Despite previous recommendations from this office and its own external auditor, the TIF Commission has not established basic internal controls to safeguard, manage, and account for the public dollars for which it is responsible... Our findings raise serious concerns about developer reimbursements in prior years and about the $228 million that the TIF Commission has approved but not yet paid to developers.
In our review of Kansas City's budget for fiscal year 2005, we revealed that the amount of tax revenue spent on TIF projects had tripled since 2000, from $15 million to $45 million, despite a lack of an actual TIF policy. This lack of policy resulted in instances in which:
  • TIF is used when it is not necessary. Some projects may be economically feasible without public subsidy.
  • TIF projects perform below expectations, requiring additional public support.
  • TIF projects capture tax revenues that would otherwise be available to the city, i.e., sales, earnings, and utility taxes.
  • TIF districts move an existing tax base, shifting tax revenue funding city services to a developer.
  • TIF supports growth within a district, but hurts growth outside the district by a greater amount.
This affects the entire city -- including our schools. And that's all the schools within the city's borders, not just in the urban core.

As mayor, I intend to reach out to school leaders. But, perhaps more importantly, I intend to make sure that Kansas City's tax-incentive program works, so that schools won't continue to be shortchanged.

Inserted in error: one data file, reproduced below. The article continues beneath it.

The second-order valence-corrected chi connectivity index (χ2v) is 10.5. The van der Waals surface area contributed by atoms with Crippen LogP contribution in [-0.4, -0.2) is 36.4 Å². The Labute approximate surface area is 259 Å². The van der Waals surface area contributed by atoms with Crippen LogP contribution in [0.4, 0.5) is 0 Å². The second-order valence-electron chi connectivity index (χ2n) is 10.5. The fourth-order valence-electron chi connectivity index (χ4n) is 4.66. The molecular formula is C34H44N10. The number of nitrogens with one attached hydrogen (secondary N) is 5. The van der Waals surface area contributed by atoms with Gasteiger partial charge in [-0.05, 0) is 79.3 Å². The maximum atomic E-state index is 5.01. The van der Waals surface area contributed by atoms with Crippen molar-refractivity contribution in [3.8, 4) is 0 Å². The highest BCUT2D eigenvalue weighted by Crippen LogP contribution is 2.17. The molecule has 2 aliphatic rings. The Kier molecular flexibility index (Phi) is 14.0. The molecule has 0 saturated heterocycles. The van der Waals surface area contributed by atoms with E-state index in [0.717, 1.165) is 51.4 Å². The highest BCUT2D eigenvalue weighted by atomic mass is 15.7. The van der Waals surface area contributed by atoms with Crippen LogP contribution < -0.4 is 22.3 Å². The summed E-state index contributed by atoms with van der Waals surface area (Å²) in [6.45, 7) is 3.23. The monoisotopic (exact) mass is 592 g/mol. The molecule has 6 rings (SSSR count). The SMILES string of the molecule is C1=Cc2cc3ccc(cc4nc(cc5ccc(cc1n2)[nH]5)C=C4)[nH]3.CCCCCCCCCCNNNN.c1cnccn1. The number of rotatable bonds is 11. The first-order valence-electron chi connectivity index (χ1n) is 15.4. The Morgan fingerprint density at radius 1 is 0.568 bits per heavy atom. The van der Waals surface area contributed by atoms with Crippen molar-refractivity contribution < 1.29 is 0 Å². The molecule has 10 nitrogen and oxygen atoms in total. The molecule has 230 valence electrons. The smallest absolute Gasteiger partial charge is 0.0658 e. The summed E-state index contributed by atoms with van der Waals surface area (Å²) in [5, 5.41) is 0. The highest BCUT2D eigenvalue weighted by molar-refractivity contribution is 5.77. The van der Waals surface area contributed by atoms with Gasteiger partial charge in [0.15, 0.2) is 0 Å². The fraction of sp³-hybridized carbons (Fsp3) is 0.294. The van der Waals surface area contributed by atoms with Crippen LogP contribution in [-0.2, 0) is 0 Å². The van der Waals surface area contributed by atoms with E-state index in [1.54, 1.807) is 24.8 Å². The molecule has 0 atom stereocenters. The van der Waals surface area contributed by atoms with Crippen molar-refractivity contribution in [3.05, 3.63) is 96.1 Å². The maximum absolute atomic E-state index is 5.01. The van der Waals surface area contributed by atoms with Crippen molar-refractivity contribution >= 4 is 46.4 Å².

Sunday, December 17, 2006

McClanahan, Chastain & Downtown

Tom McClanahan and I generally see things from opposite sides of the political spectrum. But our views on cities are very similar.

Cities are natural, organic forms of human organization and predate other political forms by thousands of years. Cities exist because of the innate human need for social and economic interaction. My views are shaped by years of study and by careful observation on the streets and public transit systems of the many cities around the world that I’ve visited while conducting my research on government auditing.

Tom’s column in Sunday’s Star was the best analysis I’ve seen about how to respond to the recent vote approving Clay Chastain’s light rail plan. He writes that Chastain “has transformed the local transit debate by making it undeniable that voters want light rail and are willing to pay for it.”

McClanahan articulates a vital point when he writes, “Think of the typical central business district as a prime-time TV show. Parking garages are like commercials: Too many can destroy the show’s value. Parking garages do not contribute to life on the street. Fewer garages and more people arriving by transit means less streetfront space must be set aside for parking, and more space is available for restaurants, shops and entertainment venues that contribute to vitality.”

There's been a lot of talk about the Downtown renaissance. That needs to happen but it hasn’t happened yet. We are building structures but we don’t yet have the volume of economic activity that we need to maximize the value of our investment. Two things will bring that economic activity. First, we need many more residents Downtown. Fortunately that trend is moving strongly in the right direction. Second, we need to bring much larger numbers of people in from the suburbs every day.

Excellent transit is the only way to get that done.

Thursday, December 14, 2006

Snow Removal

This week's Pitch contains an excellent article by David Martin about the city's negotiations with J.E. Dunn to anchor a development project on the east side of Downtown. One of the most interesting details in the article was offered almost as an aside:
You might think that the city would pay for the [snowstorm] cleanup from an account marked "snow removal." But there is no such account. Not this year, anyway. The money will come instead from the city's contingency fund, which it uses to settle lawsuits and pay for other unexpected expenses.

That's how the city conducted business when I began serving as auditor almost 20 years ago. We treated snowstorms as unexpected emergencies rather than the annual occurrences that they are.